Layer your 9 x 11’s in this order (top picture), Cotton batting, Insulbright, and your main fabric. Repeat with second set of 9 x 11’s. Next, cut out mitt shape for both your front and back side of mitt making SURE to flip the template once so you don’t end up with a mismatched hand shape! I am supper lazy (or genius) and use my rotary cutter to cut around the template.


Once you have your two sides cut out, place them together with right sides facing (top picture) and clip. Using a generous 1/4 inch seam allowance sew around mitt leaving just the bottom open. Next, make three small snips in the corner of the thumb (bottom left picture) making sure to not clip through your seam line. Zig zag stitch around the mitt (not the bottom) so you have a nice clean inside. Turn right side out using a turning tool to get the thumb out (I use an extra large knitting needle). Attach your accent fabric as you would any binding, just think of it as a very tiny strip of binding! You know the drill: raw edges aligned, tuck your binding tail when you finish, fold over edge of mitt and clip, then stitch in the ditch on the front making sure to catch the trim on the back as well. Just give a shout if you need any help!

Now you have a complete oven mitt!


I should mention that this mitt is a smaller fitting one. For years I never used my mitts because they were so big and always got in the way when baking, nothing worse than a over sized oven mitt thumb print in the edge of a nice pie crust or not having a good grip on a massive pot of boiling water! I had all but given up on oven mitts until my sister-in-law gave me a smaller one a couple years ago. That poor mitt is so ratty and used now. I absolutely love its smaller size and snug fit.


Now you may think I was lazy again or forgot to line my mitt, and as nice as it looks to have a lining; I left it out on purpose. I tried lining on my first one but I just couldn’t get a good grip with that lining, so I have left it with the cotton batting on the inside. Not only is it soft and fluffy but also helps you get a good grip which is ideal when you are a serious baker/cooker like I am 😉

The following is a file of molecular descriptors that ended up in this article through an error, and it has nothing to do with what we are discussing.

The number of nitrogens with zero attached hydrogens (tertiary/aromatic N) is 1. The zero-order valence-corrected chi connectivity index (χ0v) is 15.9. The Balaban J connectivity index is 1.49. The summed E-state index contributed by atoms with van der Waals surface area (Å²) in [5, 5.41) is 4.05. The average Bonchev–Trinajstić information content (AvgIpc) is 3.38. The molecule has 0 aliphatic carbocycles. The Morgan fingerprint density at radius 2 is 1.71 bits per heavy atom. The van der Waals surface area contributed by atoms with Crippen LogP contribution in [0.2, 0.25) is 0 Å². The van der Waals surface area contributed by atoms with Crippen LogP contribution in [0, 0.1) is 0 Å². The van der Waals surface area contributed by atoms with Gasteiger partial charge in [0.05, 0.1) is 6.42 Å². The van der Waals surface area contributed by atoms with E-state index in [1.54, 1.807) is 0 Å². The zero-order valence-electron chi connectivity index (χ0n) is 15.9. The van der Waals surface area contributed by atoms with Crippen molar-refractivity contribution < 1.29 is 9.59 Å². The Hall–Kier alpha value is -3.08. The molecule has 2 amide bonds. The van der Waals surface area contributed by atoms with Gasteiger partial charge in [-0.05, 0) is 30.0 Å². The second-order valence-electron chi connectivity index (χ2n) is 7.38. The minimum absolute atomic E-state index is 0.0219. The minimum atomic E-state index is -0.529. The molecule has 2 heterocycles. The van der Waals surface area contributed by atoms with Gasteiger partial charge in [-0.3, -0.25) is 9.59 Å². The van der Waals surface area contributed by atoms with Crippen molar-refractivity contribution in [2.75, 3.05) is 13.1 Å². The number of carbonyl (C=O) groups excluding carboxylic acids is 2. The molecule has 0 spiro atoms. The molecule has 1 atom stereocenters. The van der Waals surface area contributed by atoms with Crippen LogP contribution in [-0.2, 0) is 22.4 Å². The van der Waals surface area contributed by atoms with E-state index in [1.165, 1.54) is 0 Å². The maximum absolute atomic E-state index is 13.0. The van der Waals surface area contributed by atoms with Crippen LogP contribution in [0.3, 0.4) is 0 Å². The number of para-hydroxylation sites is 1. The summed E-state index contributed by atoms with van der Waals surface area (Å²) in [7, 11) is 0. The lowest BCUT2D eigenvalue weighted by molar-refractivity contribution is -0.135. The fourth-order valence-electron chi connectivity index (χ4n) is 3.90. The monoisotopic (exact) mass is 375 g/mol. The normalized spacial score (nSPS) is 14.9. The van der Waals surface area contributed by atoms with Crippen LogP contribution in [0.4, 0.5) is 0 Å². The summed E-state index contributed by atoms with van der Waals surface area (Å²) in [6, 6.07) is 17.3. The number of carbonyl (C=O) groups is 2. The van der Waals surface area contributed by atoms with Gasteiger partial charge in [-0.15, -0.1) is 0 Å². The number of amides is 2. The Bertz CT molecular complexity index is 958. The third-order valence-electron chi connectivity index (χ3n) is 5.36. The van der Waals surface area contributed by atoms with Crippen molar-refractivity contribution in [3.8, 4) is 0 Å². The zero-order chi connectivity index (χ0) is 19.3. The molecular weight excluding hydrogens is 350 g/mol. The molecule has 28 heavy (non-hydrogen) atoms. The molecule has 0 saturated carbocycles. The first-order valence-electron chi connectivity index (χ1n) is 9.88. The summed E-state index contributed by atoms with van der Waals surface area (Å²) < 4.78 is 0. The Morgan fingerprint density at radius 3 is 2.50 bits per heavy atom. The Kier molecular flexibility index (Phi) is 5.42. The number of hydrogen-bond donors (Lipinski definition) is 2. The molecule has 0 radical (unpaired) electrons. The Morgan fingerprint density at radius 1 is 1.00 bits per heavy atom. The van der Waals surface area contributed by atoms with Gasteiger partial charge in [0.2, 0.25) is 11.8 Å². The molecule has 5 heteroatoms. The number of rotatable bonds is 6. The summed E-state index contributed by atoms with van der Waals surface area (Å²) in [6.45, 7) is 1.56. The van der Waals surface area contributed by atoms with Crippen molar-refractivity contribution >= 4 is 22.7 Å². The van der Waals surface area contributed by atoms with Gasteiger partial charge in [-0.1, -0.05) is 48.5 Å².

Make one or two for yourself or as gifts for friends (dare I say Christmas yet?). These are so fun that I’ve made a few as gifts, and I *might* even have a few listed in my Etsy shop in the next couple days. Feel free to Pin it for future reference, tag me on Instagram or Facebook when you make your own and use the #easyovenmitt hashtag so we can all see.

Thanks for stopping by and have a wonderful week!




High Tea Party and Reversible Skirt Apron Tutorial

August 15, 2016

high tea blog tour image

Hi and welcome to my stop on the High Tea Party Blog Tour! My name is Faith Essenburg, I am a newish maker/blogger/Etsy shop owner and mostly just a home maker for a house full of boys! Most days you can find me on Instagram which is where Jera of Quilting in the Rain found me and asked me to be a part of this tour showcasing her first fabric line; High Tea! Jera is just the sweetest and I knew right away what I wanted to make with her beautiful fabrics.


First up is my Reversible Skirt Apron! It’s a super quick and easy make that takes all of an afternoon to whip up (including multiple interruptions from kids!). For this project I chose three different half yard cuts. I kind of fell in love with the pale blue colorway in this line, it’s just the perfect crisp yet soft shade and really lets those strawberries and roses pop.


Here are some simple steps to making your own Reversible Skirt Apron:

Starting off with the pockets, cut two 5×5 inch squares, fold all edges under 1/4 inch, finger press and clip to hold in place. Add a length of crochet trim along the top edge, folding edges under and sewing into place, set aside. Make two pockets, one for each side.